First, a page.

Small Group Breakthroughs Part 1:
The Biggest Small Group Barrier — and How to Get Over It
First in a 5-part series about building intimacy in your small group
Can lost, lonely, isolated people get beyond hurt and enter into trusting, honest, healthy, loving relationships?
Mike has no siblings and is single. Loneliness is nothing new to him; people have come and gone throughout his life. Mike is not sure he can ever be connected to another person, let alone a group, with a sense of commitment.
Allison is outgoing and vivacious but she is isolated, too – in a different way. Her carefree attitude is a mask. Allison has been rejected so many times that she now struggles with being honest. Joelle, on the other hand, prides herself in good choices. Yet she rarely develops close relationships because others see her as self-righteous rather than accepting. Then there is Carl. He listens easily to others, but often holds back from sharing his own story. Can Carl ever find people he can trust?
Mike, Allison, Joelle, and Carl represent today’s growing epidemic of isolation. In spite of the explosion in social networking, the average American claims to have just two close friends – and just 15% say they have a healthy circle of four or five friends, according to the American Sociological Review. Meanwhile, 3 out of 4 people report they have no one to talk to about personal troubles. That’s a whole lot of lonely, isolated people.
God Wants Intimacy for You and Your Small Group
That sense of isolation is a large reason the small group movement has taken hold in churches. These regular gatherings of 8-16 people meet together for sharing, accountability, Bible study, and prayer.
The rationale for small groups is biblical (the disciples formed a small group of 12, led by Jesus) – and compelling. Jesus begged God to give us intimate relationships with one another. “I pray … that all of them may be one, Father, just as you are in me and I am in you” (John 17:20-21, NIV). Jesus experienced oneness with God. It’s that same kind of trust and understanding He desires with us – and among us – because it reflects God’s character.
Walls Get In the Way
Yet while intimate relationships are one of God’s richest treasures, barriers can stand in the way: life’s pace, busy-ness, distractions, activities, personal baggage – not to mention the overarching sense that human nature is distrustful.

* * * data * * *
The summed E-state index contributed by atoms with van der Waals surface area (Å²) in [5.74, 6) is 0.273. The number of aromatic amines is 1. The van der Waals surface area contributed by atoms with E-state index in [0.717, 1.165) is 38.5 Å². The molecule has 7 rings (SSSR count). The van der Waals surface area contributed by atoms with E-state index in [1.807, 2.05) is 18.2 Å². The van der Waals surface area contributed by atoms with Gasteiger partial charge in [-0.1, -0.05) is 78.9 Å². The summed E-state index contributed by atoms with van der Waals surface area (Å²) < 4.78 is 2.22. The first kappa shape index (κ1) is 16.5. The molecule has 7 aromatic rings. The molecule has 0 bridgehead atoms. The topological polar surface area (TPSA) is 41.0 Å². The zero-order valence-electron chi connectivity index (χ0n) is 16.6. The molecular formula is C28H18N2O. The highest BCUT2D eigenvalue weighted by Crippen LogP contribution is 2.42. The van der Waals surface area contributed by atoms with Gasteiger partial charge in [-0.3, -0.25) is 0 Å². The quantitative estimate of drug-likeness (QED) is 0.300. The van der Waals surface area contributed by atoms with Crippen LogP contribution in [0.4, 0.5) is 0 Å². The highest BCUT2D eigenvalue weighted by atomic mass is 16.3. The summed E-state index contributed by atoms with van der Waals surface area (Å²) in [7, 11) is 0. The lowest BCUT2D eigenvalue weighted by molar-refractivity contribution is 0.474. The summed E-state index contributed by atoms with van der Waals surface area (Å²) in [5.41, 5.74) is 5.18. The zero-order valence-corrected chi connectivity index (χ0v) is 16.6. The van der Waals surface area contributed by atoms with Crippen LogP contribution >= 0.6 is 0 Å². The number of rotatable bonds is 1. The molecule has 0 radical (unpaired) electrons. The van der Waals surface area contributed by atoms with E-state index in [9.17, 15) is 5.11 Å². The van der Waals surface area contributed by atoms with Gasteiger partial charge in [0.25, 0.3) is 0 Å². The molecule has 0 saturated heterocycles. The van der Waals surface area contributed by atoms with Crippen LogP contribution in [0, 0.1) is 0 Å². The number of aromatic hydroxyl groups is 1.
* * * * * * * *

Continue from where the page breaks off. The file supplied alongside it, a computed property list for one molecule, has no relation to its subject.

But by far the greatest hindrance to building strong, close relationships with others in a small group are the personal walls we erect. Rather than truly getting to know others, it’s much easier to project a mask, façade, or false front. Many people are not even aware that they’ve set up walls to keep others out. We erect walls out of our weaknesses, not out of our strengths.
Why we build walls. Fear, past experiences, and uncertainty – they’re just a few factors we use to justify building walls that prevent others from knowing our true selves. Erecting a wall is a way to avoid potential rejection. Both Mike and Allison erected walls. Mike feared intimacy was not possible, though he longed for it. Allison mistakenly believed she was not valued and found ways to compensate.
Why we keep walls in place. Rather than investing in knowing what we can bring to the group, we expend energy maintaining a façade. Joelle cultivated her self-image of perfectionism, exhausting herself in the process and isolating her from others. Carl kept others out because he was afraid he could not trust them with his story.
The Shift of Focus: from Weaknesses to Strengths
Like so many in small groups (and relationships of all kinds), Mike, Allison, Joelle and Carl mistakenly operated from their weaknesses. Yet they were about to experience an overwhelming shift.
This series of articles explains what happened to these four people when they discovered their strengths and focused on using those strengths in their small group. Mike, Allison, Joelle and Carl were able to build deep, intimate relationships rooted in commitment, honesty, acceptance, and trust. That kind of intimacy is an incredible testament to the power of God working among us: “If anyone speaks, he should do it as one speaking the very words of God. If anyone serves, he should do it with the strength God provides, so that in all things God may be praised through Jesus Christ. To him be the glory and the power for ever and ever” (1 Peter 4:11, NIV).
Intimacy was possible for Mike, Allison, Joelle, and Carl … when they learned to share from their strengths. And it is possible for your small group, too.